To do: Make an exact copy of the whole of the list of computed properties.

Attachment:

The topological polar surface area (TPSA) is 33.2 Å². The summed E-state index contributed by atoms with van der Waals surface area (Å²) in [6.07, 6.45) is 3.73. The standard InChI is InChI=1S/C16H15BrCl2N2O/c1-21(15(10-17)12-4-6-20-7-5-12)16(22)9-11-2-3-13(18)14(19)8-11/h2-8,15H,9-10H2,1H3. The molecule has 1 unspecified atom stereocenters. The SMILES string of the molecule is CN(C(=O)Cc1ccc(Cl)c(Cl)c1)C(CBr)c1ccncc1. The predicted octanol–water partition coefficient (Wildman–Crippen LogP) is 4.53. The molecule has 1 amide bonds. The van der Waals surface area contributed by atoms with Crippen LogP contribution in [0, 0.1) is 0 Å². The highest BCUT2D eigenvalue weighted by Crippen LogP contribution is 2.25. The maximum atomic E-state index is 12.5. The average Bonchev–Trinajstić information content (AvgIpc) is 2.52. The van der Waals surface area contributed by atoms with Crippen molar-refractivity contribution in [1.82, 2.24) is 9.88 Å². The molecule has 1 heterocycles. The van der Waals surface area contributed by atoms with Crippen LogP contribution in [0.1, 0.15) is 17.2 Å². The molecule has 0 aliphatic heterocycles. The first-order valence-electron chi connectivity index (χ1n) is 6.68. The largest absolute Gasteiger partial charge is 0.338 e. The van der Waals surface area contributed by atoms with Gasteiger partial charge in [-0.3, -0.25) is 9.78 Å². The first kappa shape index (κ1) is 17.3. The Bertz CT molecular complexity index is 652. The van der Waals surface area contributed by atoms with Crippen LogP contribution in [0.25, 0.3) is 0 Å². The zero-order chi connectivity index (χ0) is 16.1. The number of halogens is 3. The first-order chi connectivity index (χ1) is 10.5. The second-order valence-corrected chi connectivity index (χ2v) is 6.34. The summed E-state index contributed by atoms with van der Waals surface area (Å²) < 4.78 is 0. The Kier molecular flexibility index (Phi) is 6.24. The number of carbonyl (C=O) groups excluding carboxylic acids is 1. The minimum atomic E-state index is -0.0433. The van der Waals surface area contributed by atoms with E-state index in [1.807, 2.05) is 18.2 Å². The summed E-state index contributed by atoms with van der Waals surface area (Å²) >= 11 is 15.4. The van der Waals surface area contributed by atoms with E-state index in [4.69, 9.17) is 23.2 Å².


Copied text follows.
The topological polar surface area (TPSA) is 33.2 Å². The summed E-state index contributed by atoms with van der Waals surface area (Å²) in [6.07, 6.45) is 3.73. The standard InChI is InChI=1S/C16H15BrCl2N2O/c1-21(15(10-17)12-4-6-20-7-5-12)16(22)9-11-2-3-13(18)14(19)8-11/h2-8,15H,9-10H2,1H3. The molecule has 1 unspecified atom stereocenters. The SMILES string of the molecule is CN(C(=O)Cc1ccc(Cl)c(Cl)c1)C(CBr)c1ccncc1. The predicted octanol–water partition coefficient (Wildman–Crippen LogP) is 4.53. The molecule has 1 amide bonds. The van der Waals surface area contributed by atoms with Crippen LogP contribution in [0, 0.1) is 0 Å². The highest BCUT2D eigenvalue weighted by Crippen LogP contribution is 2.25. The maximum atomic E-state index is 12.5. The average Bonchev–Trinajstić information content (AvgIpc) is 2.52. The van der Waals surface area contributed by atoms with Crippen molar-refractivity contribution in [1.82, 2.24) is 9.88 Å². The molecule has 1 heterocycles. The van der Waals surface area contributed by atoms with Crippen LogP contribution in [0.1, 0.15) is 17.2 Å². The molecule has 0 aliphatic heterocycles. The first-order valence-electron chi connectivity index (χ1n) is 6.68. The largest absolute Gasteiger partial charge is 0.338 e. The van der Waals surface area contributed by atoms with Gasteiger partial charge in [-0.3, -0.25) is 9.78 Å². The first kappa shape index (κ1) is 17.3. The Bertz CT molecular complexity index is 652. The van der Waals surface area contributed by atoms with Crippen LogP contribution in [0.25, 0.3) is 0 Å². The zero-order chi connectivity index (χ0) is 16.1. The number of halogens is 3. The first-order chi connectivity index (χ1) is 10.5. The second-order valence-corrected chi connectivity index (χ2v) is 6.34. The summed E-state index contributed by atoms with van der Waals surface area (Å²) < 4.78 is 0. The Kier molecular flexibility index (Phi) is 6.24. The number of carbonyl (C=O) groups excluding carboxylic acids is 1. The minimum atomic E-state index is -0.0433. The van der Waals surface area contributed by atoms with E-state index in [1.807, 2.05) is 18.2 Å². The summed E-state index contributed by atoms with van der Waals surface area (Å²) >= 11 is 15.4. The van der Waals surface area contributed by atoms with E-state index in [4.69, 9.17) is 23.2 Å².